MD: I predict optometry will become a more integral part of health care and eye care in general. As the population ages, more patients who have medical eye problems will need care. That means more patients with AMD, cataracts, dry eye disease, allergy, glaucoma and diabetic retinopathy than ever before. The optometric profession is primed and ready to meet this growing demand.
MF: More well-trained and ambitious O.D.s are coming into practice. This will allow our profession to grow and evolve through time. The future is bright even if the next generation of optometry looks different from 30 years ago.
AL: I see a steady increase of patients into the VA system, especially with the cost of private insurance and medications. The number of patients receiving Avastin/Lucentis/Eyelea injections is exploding in the ophthalmic field.
Q: What do you like to do for fun?
MD: I enjoy being with my family and reading.
MF: I ski, travel and run.
AL: I enjoy windsurfing, kite sailing and competing in triathlons.
Q: Who are the members of your family, and how do you enjoy spending time together?
MD: I have four wonderful children: Kristen,18, who just finished her college freshman year; Trevor, 16, who plays guitar and drums. To see him play on the Indiana Pacer drum line is really incredible. Harrison, 9, is almost a black belt. Also, he is starting to develop a passion for basketball. Miranda, 7, still thinks the world revolves around her. Finally, my colorful and spirited Cuban wife Lleana, who doesn’t put up with my BS and is the love of my life.
MF: My wife Janet and son Stuart. We enjoy traveling and skiing together.
AL: I enjoy vacationing in tropical locations with my two daughters. We chartered a sailboat in the Bahamas and windsurfed in Maui and on the Columbia River Gorge in Oregon.
Q: If you could have dinner with anyone, living or deceased, who would it be and why?
MD: The cast from the movie Ocean’s Eleven. How fun would it be to hang out with Clooney, Pitt, Damon and Julia Roberts for a night? It would also be interesting to have dinner with my mother and father when they were in their 30s, and my children when they are in their 40s.
MF: Jerry Garcia (lead guitarist and vocalist of the Grateful Dead).
AL: My father passed away when I was 17, so I would be ecstatic to be able to talk with him as an adult.
Crawfish boil at the Dunbar’s.
Fashion by FALIK
Jenn Falik is a style and beauty expert who has appeared on The View, The Today Show, The Rachel Ray Show and E! News. Each month, she shares the latest styles and beauty trends and how to incorporate them into your practice. This month, Jenn puts her foot forward with shoe trends for spring.
• Ankle Strap Stiletto: While I am typically anti-ankle strap (I always feel like it cuts the leg line in an unflattering way), this season I am making an exception because the options are just so much fun. Go all out, and sport a pair embellished with studs or fringe, or opt for a more classic thin leather strap style.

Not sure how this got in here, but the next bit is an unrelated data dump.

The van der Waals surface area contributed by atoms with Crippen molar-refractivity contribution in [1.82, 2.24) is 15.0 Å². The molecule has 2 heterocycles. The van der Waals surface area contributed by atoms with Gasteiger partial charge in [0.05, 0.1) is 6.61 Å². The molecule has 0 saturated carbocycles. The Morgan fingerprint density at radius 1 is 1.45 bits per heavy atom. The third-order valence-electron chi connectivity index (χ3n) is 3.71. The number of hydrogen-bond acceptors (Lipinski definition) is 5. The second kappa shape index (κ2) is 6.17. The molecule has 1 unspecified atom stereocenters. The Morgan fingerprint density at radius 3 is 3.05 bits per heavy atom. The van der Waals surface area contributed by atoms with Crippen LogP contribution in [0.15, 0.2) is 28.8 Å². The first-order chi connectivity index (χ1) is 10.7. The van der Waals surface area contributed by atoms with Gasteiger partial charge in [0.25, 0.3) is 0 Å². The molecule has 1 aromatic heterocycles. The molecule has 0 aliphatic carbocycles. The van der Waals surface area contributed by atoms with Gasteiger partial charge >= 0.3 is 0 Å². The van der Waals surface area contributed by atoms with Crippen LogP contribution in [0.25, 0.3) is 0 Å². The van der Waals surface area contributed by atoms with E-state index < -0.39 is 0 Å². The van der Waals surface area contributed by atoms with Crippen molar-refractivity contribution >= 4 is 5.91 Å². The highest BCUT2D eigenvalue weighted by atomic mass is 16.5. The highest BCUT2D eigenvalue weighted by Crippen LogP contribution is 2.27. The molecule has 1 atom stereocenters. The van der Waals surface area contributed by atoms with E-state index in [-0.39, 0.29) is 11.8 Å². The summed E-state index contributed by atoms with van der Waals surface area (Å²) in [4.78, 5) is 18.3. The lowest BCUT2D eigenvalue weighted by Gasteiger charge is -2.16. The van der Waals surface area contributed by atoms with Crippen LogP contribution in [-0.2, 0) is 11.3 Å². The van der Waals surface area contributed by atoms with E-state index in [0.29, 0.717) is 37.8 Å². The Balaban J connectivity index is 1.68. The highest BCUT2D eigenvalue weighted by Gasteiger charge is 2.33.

Acquire an ankle strap stilletto.
• Block Heel: Lucky for the ladies, this wearable style is huge for spring. You still get the lift effect of a heel (longer, leaner legs), without the discomfort. Trade ballet slipper flats in favor of a mod-inspired pair, and even running around town doing errands becomes infinitely more fashion forward.
• Funky Flats: Whether you wear a classic ballet flat or menswear-inspired driving shoe, don’t let your flats make your outfit fall, well, flat. Instead, think of them as statement accessories, and shop accordingly. Metallic accents match almost anything, and an ultra-bright jewel tone hue is always refreshing.
Try an ultra-bright jewel tone flat.
• Pumps with Personality: Patterned pumps are perhaps the most effortless way to add punch to a business suit or little black dress. Florals feel perfect for spring, or infuse a bit of bohemian flair with an ikat print. And when in doubt, you can rarely go wrong with animal prints.
Add personality to your outfit with an animal print.
• Sliver Wedge Sandal: More delicate than a classic platform wedge, the sliver style is super feminine. The optical illusion of such a narrow silhouette can feel borderline space-age and ups the fashion factor of even the most simple look.
Key Industry Leader
Joe Barr, O.D., M.S., F.A.A.O., vice president of Clinical and Medical Affairs at Bausch + Lomb
Dr. Barr (second from left) and family on vacation in Kiawah Island, S.C. 2012.
Q: Any comments regarding the changes in your company?
A: We are committed to becoming the best eye health company; the only one solely committed to eye care and to helping people see better, to live better. We do this by working as one Bausch + Lomb across our business units of Vision Care, Pharmaceuticals and Surgical; always keeping the eyecare professional and patient at the center of what we do.
Q: What is your prediction for the future of the profession of optometry, in terms of market share and pharmaceutical dominance?
A: Optometry will continue to grow as a primary eyecare provider. As eye health and eyecare science expands and as the population ages along with increased diabetes, the need for eye care will grow globally, as will optometry. Optometry will grow across its spectrum of patient care from refractive to contact lens care to collaboration with eye surgical specialists to primary care of eye disease.
Q: What changes have you seen in the profession through the last five years?
A: While continuing to be the expert in refraction and new spectacle and contact lens technology, my colleagues in practice have seen increased numbers of primary eyecare medical patients. Although practitioners may not like electronic health records and the role of third parties in their patient care setting, they are adapting one way or another. Additionally, innovation is strong, which is great for the patient when prescribed the right product, but means that eyecare professionals have more to keep up with in terms of knowledge and continued education.
Q: What do you like to do for fun?
A: I enjoy running, playing golf and spending time with my wife, daughters, sons-in-law and grand kids either at the beach or home. I love to watch sports, especially basketball and golf (live or on TV). Additionally, I read, cook and eat fine food and drink fine (or not so fine) wine.
Optometric Management, Volume: 48 , Issue: May 2013, page(s): 44 - 47